The other approach is called hydrometallurgy. A common form of this technique, called leaching, involves soaking lithium-ion cells in strong acids to dissolve the metals into a solution. More materials, including lithium, can be recovered this way. But leaching comes with its own challenges. Recyclers must preprocess the cells to remove unwanted plastic casings and drain the charge on the battery, which increases cost and complexity. It’s part of the reason why spent lithium-ion batteries have been treated as waste ever since the first commercial cells hit the market in the early 1990s. It was often several times cheaper to mine new material, especially lithium, than recover it with leaching.
Redwood uses a combination of pyrometallurgy and hydrometallurgy to recover these valuable materials. First, technicians wearing reflective silver heat suits cook the batteries in converters to separate the metals. Rather than using fossil fuels to burn the material, like in a conventional smelting process, Redwood’s pyro technique uses residual energy in the batteries, such as the organics in the electrolyte, to drive the conversion process. The stuff that’s left over is a metal alloy that is filtered through a hydrometallurgical process to recover individual compounds.
Straubel declined to go into the specifics of the company’s recovery techniques, but he claims that it can recover between 95 and 98 percent of a battery’s nickel, cobalt, copper, aluminum, and graphite, and more than 80 percent of its lithium. By the time a battery has made it through Redwood’s recycling facility, it has been broken down into its basic ingredients—lithium carbonate, cobalt sulfate, and nickel sulfate – that are ready to be reintegrated into the battery manufacturing process. “We’re going to build a remanufacturing ecosystem for all those batteries,” says Straubel. “Material can get reused almost infinitely. There’s no inherent degradation to the metal atoms.”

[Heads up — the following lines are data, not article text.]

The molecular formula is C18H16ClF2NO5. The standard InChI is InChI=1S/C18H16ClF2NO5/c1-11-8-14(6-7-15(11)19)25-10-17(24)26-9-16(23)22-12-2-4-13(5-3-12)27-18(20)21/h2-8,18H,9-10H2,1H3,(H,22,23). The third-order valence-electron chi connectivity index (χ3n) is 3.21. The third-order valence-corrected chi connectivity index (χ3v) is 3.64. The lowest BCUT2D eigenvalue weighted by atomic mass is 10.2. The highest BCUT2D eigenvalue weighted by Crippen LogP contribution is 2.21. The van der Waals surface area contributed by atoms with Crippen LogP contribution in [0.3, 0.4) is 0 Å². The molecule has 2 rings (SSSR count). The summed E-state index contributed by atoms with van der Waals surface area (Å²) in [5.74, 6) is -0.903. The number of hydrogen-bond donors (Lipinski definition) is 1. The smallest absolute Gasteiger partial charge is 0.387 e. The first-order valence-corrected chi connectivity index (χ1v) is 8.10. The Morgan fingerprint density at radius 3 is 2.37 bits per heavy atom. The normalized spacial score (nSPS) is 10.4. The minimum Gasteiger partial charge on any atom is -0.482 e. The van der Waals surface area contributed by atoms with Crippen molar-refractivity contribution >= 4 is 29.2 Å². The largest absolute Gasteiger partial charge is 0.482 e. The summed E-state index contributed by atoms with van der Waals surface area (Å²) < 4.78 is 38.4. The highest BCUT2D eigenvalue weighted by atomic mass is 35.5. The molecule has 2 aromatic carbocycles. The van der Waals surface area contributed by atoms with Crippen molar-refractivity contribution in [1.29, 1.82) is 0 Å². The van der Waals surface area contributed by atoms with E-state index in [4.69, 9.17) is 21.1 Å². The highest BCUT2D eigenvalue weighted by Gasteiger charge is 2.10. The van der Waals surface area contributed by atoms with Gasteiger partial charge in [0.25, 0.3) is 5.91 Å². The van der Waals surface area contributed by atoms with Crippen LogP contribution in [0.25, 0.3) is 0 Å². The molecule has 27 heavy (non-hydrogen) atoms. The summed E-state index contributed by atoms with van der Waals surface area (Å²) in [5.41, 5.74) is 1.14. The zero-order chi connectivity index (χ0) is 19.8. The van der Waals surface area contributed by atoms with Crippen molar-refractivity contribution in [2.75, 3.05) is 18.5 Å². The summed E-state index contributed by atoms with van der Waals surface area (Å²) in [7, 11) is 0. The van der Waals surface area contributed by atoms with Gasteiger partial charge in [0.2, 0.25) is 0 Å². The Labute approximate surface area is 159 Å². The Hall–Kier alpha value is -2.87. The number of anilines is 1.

Many of the challenges that come with lithium-ion recycling stem from the fact that the facilities that process them weren’t designed specifically for cooking down batteries. But people at the vanguard of battery recycling expect that creating dedicated facilities will improve the industry’s economics. “We’re focused on a bespoke process that is specifically designed for lithium ion batteries because we’re starting to see increased volumes,” says Tim Johnston, the cofounder of Li-Cycle, a Canadian battery recycler. “Historically, batteries were viewed as waste, and we seek to turn that on its head by focusing on them as a resource.”
Li-Cycle bills itself as the largest lithium-ion recycler in North America and takes a different approach to recovery than Redwood. Their process skips the pyro step entirely and refines the battery with leaching alone. First, they drop the batteries into a vat that simultaneously discharges and shreds them. This produces a grainy compound that’s referred to in the industry as “black mass,” which is made of a mixture of electrode materials. Next, the black mass travels through a staged chemical bath to unlock the individual metals. The process converts almost everything back into a usable raw material – the plastic from the battery’s separator is turned into flakes, the current collectors are turned into copper and aluminium foils, the graphite from the anode is turned into a carbon concentrate, and the cathode materials like nickel, cobalt, and lithium are individually recovered for new batteries.